The last time I marched(with the exception of ERA) was Vietnam. Some things have changed. Some have remained the same.
The crowd began small, mostly teachers and a few hardhat union workers but quickly grew to more than 200 when the speakers began. At its peak, there were almost as many hardhats as teachers along with your generic mix of middle-aged social justice lefties such as you might see at the local Unitarian church. That was before we were joined by the pro-choice women from FSU. I say joined but they may just have passed by with a demonstration march of their own.
The Tea Party was represented by 1 brave soul(at the outset) who occupied a prominent place next to the speaker's podium which was a stone wall upon which the current speaker stood. He was immediately deluged by a host of people who attempted to cover his signs with theirs They succeeded in doing so for the entire length of the protest. One woman engaged him in reasonable discourse. But, by and large, he was denigrated by individuals and the crowd at large who chanted rhythmically:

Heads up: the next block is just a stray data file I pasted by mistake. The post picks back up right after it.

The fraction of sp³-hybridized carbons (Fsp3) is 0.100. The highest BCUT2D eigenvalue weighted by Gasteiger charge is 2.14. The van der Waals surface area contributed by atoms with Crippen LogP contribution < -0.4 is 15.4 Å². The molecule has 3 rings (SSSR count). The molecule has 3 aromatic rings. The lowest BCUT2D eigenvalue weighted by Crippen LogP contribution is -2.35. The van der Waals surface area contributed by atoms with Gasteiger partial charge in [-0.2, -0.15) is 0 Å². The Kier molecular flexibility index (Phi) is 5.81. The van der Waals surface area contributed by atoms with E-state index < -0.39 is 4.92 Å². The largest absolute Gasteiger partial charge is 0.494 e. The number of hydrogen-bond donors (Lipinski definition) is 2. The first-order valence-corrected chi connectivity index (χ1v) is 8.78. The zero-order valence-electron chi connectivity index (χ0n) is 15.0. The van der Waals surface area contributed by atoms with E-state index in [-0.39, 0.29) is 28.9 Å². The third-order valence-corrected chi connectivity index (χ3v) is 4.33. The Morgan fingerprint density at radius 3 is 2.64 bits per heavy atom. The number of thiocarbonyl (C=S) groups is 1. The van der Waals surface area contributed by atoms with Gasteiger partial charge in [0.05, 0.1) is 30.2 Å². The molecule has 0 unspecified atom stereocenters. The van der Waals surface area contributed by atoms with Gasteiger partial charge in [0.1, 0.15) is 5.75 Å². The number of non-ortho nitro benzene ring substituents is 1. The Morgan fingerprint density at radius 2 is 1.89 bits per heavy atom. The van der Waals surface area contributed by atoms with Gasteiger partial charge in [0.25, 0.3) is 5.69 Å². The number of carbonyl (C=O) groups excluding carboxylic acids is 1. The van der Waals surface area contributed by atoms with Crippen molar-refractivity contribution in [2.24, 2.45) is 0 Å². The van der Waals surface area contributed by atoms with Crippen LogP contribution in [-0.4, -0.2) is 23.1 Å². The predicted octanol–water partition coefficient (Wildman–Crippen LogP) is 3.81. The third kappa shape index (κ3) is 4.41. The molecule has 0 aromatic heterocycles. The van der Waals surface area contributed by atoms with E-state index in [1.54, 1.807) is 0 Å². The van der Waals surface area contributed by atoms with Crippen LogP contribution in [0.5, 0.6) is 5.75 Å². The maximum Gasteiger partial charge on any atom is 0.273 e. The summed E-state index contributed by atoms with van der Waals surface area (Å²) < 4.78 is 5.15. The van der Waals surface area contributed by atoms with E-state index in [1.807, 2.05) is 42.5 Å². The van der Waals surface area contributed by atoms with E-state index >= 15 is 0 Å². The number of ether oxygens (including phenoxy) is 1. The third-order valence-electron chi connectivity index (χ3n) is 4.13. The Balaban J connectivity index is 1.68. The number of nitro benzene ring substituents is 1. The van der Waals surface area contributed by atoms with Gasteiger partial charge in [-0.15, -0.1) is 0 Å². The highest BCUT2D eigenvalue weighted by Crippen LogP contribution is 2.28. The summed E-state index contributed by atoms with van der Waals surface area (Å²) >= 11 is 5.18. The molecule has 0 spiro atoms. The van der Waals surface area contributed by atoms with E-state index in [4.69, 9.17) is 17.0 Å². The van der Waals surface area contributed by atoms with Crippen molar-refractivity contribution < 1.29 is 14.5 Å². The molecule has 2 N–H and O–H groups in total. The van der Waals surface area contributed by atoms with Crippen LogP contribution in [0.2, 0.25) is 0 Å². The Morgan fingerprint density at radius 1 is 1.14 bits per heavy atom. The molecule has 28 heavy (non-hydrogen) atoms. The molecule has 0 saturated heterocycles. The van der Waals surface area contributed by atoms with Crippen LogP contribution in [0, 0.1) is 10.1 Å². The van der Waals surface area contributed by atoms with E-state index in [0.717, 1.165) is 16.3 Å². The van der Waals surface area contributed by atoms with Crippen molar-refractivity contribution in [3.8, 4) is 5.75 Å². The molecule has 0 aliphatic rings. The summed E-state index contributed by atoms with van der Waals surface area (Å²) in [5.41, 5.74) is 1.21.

"The Tea Party's over".
He was joined by a compatriot who became the source of some later behavior that I questioned as agitation.
The most effective speakers were black Democratic legislators who exhorted the crowd to keep its passion and express that passion on the Legislature's opening day.
Two other speakers of note were:
A former union (female) president of a North Florida education union who led us all in a rousing chorus of "You can't get me I'm a part of the union" interspersed with ad-libs of "Fuck the Governor".
A son of a union family who voiced a heartfelt assertion that the choices of his parents and siblings were not mistakes.
The second Tea Partier was threatened by a individual in the crowd who appeared suddenly, did not wear union memorabilia or logo. He made several threatening comments and was intercepted by the event organizers immediately. He disappeared just as quickly as he appeared. I was busy tweeting so I may not have seen every relevant fact.
I've lived here for 40 years. This is the most intense I have ever seen a diverse group of people unite to a common interest. The overarching theme of the rally was that the plutocrats are out to destroy the middle class. With the exception of the Tea Party, no one seemed to disagree with that premise.
All eyes are focused on March 8, opening day for the Legislature. Rumor has it the tea Party is bringing 4000 people. I speculate they will be dwarfed in size.
Police presence was minimal but they certainly were checking it out.
I observe that it is easy to get hit on the head while tweeting on a cellphone.